Job Growth Slows in August
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Job Growth Slows in August: Weakness in wage growth and drop in prime-age EPOPs shows slack in labor market.
The Bureau of Labor Statistics reported that the economy added 156,000 jobs in August, somewhat less than most economists had expected. This figure, combined with downward revisions of 41,000 to the prior two months data, brought the average over the last three months to 185,000. The household survey also showed some evidence of weakness with the unemployment rate edging up to 4.4 percent and the employment-to-population ratio (EPOP) falling back 0.1 percentage point to 60.1 percent.
Perhaps more noteworthy was a drop of 0.3 percentage points in the EPOP of prime-age (ages 25 to 54) workers to 78.4 percent. The EPOP for both prime-age men and women dropped by 0.3 percentage points. ...
Other data in the household survey were mostly positive. The number of people involuntarily working part-time fell by 27,000, it is now only slightly larger as a share of the workforce than before the recession. The number of people choosing to work part-time increased by 187,000, reaching a new high. This number has increased by more than 2.6 million since the end of the 2013 when the Affordable Care Act took effect. It indicates that many people are taking advantage of the opportunity to get insurance outside of employment and therefore opting to work part-time.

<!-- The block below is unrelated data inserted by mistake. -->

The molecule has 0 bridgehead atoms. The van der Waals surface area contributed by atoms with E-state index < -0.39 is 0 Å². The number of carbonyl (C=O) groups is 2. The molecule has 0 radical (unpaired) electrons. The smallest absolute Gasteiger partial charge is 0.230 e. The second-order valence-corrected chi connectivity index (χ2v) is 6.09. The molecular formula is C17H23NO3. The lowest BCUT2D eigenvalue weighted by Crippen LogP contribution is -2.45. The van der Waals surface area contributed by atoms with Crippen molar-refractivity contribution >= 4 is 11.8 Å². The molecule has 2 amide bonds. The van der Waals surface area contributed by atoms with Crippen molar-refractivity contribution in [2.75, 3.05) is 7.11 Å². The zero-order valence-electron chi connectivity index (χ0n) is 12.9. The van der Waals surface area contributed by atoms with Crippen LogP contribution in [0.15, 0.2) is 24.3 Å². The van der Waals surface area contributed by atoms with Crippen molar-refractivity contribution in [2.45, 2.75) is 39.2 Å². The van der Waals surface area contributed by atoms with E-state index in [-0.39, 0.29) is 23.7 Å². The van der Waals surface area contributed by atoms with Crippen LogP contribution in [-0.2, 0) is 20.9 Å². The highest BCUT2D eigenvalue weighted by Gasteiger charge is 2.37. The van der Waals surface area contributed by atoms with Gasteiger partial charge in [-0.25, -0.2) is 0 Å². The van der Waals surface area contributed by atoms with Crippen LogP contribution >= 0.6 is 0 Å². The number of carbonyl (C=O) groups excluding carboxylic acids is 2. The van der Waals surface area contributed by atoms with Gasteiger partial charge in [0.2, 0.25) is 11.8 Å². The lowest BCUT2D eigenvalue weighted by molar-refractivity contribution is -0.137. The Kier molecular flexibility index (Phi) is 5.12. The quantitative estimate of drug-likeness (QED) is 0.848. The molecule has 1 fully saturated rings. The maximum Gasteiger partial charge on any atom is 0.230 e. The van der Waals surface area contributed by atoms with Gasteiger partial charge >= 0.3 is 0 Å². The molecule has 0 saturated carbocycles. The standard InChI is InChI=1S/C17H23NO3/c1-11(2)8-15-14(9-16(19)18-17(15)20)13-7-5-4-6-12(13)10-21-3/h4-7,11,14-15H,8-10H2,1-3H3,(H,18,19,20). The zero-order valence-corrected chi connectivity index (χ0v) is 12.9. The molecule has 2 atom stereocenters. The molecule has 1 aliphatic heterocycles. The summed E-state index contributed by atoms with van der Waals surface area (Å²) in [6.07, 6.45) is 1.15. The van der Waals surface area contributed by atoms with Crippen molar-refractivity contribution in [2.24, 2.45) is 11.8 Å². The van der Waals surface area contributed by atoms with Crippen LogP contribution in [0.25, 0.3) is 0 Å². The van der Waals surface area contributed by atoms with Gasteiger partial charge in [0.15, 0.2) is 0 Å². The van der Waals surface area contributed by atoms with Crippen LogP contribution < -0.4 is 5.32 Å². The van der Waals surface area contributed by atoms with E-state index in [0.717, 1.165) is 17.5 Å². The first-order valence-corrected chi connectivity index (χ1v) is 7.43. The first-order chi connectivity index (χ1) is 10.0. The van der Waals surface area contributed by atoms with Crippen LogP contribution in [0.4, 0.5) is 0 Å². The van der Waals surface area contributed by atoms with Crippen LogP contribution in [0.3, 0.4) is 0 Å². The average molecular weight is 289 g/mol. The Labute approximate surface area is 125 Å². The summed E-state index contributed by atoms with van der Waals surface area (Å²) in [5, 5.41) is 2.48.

The percentage of people who are unemployed because they quit their jobs increased to 11.3 percent, but this is still 1.2 percentage points below the peak for the recovery reached last November. One peculiar item in the August report was a big drop in the number of people who are multiple job holders, especially among women. This number, which is not seasonally adjusted, is down 0.4 percentage points from its year-ago level for women and now stands at 4.8 percent of employed women. (It is 4.3 percent for employed men.) This could mean that fewer women feel they need to work more than one job, or it could just be an anomaly that will be reversed in future months.
Wage growth continues to be moderate, with the average hourly wage up 2.5 percent over the last year. The annual rate of increase in the average hourly wage, comparing the last three months with the prior three months, is also 2.5 percent. As a result of the weak growth in the hourly wage and a modest decline in the length of the average workweek, average weekly earnings actually fell slightly in the month. ...
On the whole, this is a mixed report. The rate of job growth is respectable but certainly should not raise concerns about being too rapid, especially given continued weakness in wage growth. And the drop in prime-age EPOPs indicates the labor market still has considerable slack.
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